BELLE GLADE, Fla. ? Southeast Fifth Street and Northwest Avenue D in Belle Glade is the Third World.
The denizens of this squalor hang from the balcony over Bobby’s Market, sit on stoops in front of the Family Food Market and lean against Brown’s Soul Food, all of them looking at a sun-bleached, treeless city block-size square of concrete that was, in another life, a town square.
This is where the blue-collar Haitian refugees have fled over the years, picking citrus during the harvest season and hanging out in the off-season.
If some have their way, more refugees will flee Haiti in the wake of the latest unrest.
“Yeah, sunshine is good,” says Ronnoi St. Gerard, 50, who left Haiti in 1981, stopped for a while at his sister’s in Miami and moved here, where so many other from his country came to work the fields, as they did back home.
Mr. St. Gerard is sitting under a palm frond with several other men about the same age. They pull up a couple of disengaged maroon car seats and make themselves comfortable in the shade, speaking in Creole, smiling.
“I came here because I don’t like the city,” he says in Creole-English melange that suggests he has had little need to speak English during the last two decades. “I pick whatever is in season, I make $30,000 a year.”
And he adds, “I would not go back to live in Haiti.”
The Coast Guard has intercepted more than 1,000 Haitians since former Haitian President Jean-Bertrand Aristide relinquished his leadership as violence continues in their homeland. The numbers pale in comparison to the early 1990s, when the Coast Guard would come across 3,000 migrants in a single day.
President Bush is sticking to his policy that Haitian migrants trying to reach the United States will be returned to their country, despite calls by Florida’s Haitian-American community, the largest in the nation, to provide temporary protective status until things stabilize.
“We are calling for all repatriations to be temporarily halted and want a stay of all deportations,” says Cheryl Little, executive director of the Florida Immigrant Advocacy Center in Miami.
In a letter sent last week to Secretary of Homeland Security Tom Ridge, Miss Little also asks that the United States “reverse course and extend Haitians fleeing persecution at least temporary protection.”
Advocates, including members of the Congressional Black Caucus, say there are disparities in the U.S. approach to Haitian immigrants. Cubans who reach American soil are granted legal status almost immediately under the 1965 Cuban Adjustment Act.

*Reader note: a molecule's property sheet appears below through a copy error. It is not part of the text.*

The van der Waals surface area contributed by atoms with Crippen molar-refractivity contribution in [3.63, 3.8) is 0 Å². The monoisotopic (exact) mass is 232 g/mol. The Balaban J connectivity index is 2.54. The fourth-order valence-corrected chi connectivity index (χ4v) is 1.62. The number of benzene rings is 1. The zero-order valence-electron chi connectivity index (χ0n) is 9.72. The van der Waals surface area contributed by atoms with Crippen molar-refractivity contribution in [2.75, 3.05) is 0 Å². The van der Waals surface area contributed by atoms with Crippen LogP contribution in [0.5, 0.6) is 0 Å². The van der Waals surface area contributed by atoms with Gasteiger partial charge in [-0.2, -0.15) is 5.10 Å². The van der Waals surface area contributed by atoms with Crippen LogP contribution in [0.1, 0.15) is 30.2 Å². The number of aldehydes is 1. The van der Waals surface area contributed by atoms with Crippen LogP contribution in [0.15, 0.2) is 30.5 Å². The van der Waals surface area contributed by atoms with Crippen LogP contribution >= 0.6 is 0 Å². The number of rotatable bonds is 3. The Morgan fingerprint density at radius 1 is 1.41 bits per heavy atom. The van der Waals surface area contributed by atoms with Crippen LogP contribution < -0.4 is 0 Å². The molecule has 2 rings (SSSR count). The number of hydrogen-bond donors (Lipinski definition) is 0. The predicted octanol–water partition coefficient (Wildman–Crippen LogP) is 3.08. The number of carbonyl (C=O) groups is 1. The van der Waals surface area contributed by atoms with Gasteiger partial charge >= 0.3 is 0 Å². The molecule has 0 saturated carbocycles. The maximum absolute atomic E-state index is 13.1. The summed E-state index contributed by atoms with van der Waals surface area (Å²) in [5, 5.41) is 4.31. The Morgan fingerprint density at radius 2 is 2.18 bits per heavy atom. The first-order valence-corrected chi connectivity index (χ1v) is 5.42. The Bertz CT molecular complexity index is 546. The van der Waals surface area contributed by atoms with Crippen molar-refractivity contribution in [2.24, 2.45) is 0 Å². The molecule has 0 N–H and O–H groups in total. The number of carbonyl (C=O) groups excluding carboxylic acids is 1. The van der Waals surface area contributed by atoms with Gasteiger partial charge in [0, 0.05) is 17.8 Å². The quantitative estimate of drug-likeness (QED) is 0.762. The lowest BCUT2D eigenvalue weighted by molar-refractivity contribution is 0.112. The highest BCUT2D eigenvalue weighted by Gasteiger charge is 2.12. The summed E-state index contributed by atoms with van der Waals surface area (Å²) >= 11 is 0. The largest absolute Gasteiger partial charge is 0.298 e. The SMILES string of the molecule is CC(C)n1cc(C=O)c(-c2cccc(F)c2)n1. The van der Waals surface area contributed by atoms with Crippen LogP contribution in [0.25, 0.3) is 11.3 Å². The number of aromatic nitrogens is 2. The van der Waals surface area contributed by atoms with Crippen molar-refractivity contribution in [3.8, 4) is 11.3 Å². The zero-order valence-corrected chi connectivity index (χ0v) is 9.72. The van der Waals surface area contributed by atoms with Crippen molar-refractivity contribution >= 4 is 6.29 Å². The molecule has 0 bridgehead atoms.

Florida’s Haitians are as ubiquitous as Hispanics are in Texas and California, working as doormen at the condominium complexes that dot State Road A1A down the southeastern coast, as maids at hotels and as cabdrivers.
But when they get to the United States, many are unable to grasp the freedom of American life, said Ramone Edmonds, an American-born 31-year-old network project manager in Alexandria, Va.
“People don’t know that in America, there is a strong middle and upper class of Haitians,” said Mr. Edmonds, who last fall started a club for Haitian professionals, many of whom got their start in Florida.
“But Little Haiti is like Port-au-Prince, so when people come here, they head there and replicate the life they had in Haiti.”
And they sometimes fall prey to the temptations of the neighborhoods and undesirable American ways.
“The guys from Haiti come here and see the Americans not going to school, so they don’t go either,” says 17-year-old Rudeline Ceralus, who lives in the upper apartment of a two-story dirty, white stucco house in Belle Glade with her parents and two sisters.
She nods to a group of young men playing basketball in a park across from her home.
“They come here and they see these other kids talking back to the teachers, and they think that’s how they do things in America,” says Rudeline, who came to the United States in 1999 with her parents, who pick produce. “I never saw that when I went to school in Haiti.”
Eighty miles to the southeast of Belle Glade, Miami’s Little Haiti looks like a beacon of prosperity in comparison.
The 15-block area was left open to immigrants after whites fled following race riots in the 1960s. It is now a starting point for newcomers.
“This is their first stop now in the U.S., in Florida,” says the Rev. Wilner Rejouis, a pastor at a 40-member Church of God in Little Haiti. “They come here for a little while, then move on.”
Many propel themselves to suburbs such as Kendall in Miami-Dade County, or north to places like Lauderhill and the tonier parts of Fort Lauderdale.
The fact is that many more Haitians make it out of the urban conundrum than remain, but they are quickly replaced by newcomers. So the decrepit streets remain the same and the crime rate stays high.
America still provides a better life than their native country, where life expectancy is about 50 years and 5 percent of the population is HIV positive.
So the $40 to $50 a week Annette Joseph makes selling anything from soap to shelled peanuts out of the trunk of her brown ’80s-era Pontiac Grand Am is fine with her.
“I am happy, very happy,” says Mrs. Joseph, 42, whose came to Belle Glade in 1996. Her English is choppy, but, she says, “I know I have to speak English because I am here in Florida.”